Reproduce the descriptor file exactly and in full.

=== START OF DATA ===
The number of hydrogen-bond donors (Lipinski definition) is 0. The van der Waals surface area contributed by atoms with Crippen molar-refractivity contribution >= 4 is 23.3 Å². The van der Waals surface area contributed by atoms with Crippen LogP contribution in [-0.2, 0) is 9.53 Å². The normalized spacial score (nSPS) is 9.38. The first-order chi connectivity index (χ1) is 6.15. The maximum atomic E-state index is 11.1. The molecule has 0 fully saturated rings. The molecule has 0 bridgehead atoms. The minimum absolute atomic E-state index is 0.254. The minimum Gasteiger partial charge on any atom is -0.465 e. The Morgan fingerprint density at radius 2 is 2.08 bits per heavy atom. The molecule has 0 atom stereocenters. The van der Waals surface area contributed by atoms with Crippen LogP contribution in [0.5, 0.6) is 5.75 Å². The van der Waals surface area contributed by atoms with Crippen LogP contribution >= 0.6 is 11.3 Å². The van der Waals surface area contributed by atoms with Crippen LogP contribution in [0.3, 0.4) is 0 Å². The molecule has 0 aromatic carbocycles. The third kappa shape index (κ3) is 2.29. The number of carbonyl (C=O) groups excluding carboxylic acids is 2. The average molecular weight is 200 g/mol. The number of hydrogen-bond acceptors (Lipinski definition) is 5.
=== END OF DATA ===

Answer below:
The number of hydrogen-bond donors (Lipinski definition) is 0. The van der Waals surface area contributed by atoms with Crippen molar-refractivity contribution >= 4 is 23.3 Å². The van der Waals surface area contributed by atoms with Crippen LogP contribution in [-0.2, 0) is 9.53 Å². The normalized spacial score (nSPS) is 9.38. The first-order chi connectivity index (χ1) is 6.15. The maximum atomic E-state index is 11.1. The molecule has 0 fully saturated rings. The molecule has 0 bridgehead atoms. The minimum absolute atomic E-state index is 0.254. The minimum Gasteiger partial charge on any atom is -0.465 e. The Morgan fingerprint density at radius 2 is 2.08 bits per heavy atom. The molecule has 0 atom stereocenters. The van der Waals surface area contributed by atoms with Crippen LogP contribution in [0.5, 0.6) is 5.75 Å². The van der Waals surface area contributed by atoms with Crippen LogP contribution >= 0.6 is 11.3 Å². The van der Waals surface area contributed by atoms with Crippen LogP contribution in [0.3, 0.4) is 0 Å². The molecule has 0 aromatic carbocycles. The third kappa shape index (κ3) is 2.29. The number of carbonyl (C=O) groups excluding carboxylic acids is 2. The average molecular weight is 200 g/mol. The number of hydrogen-bond acceptors (Lipinski definition) is 5.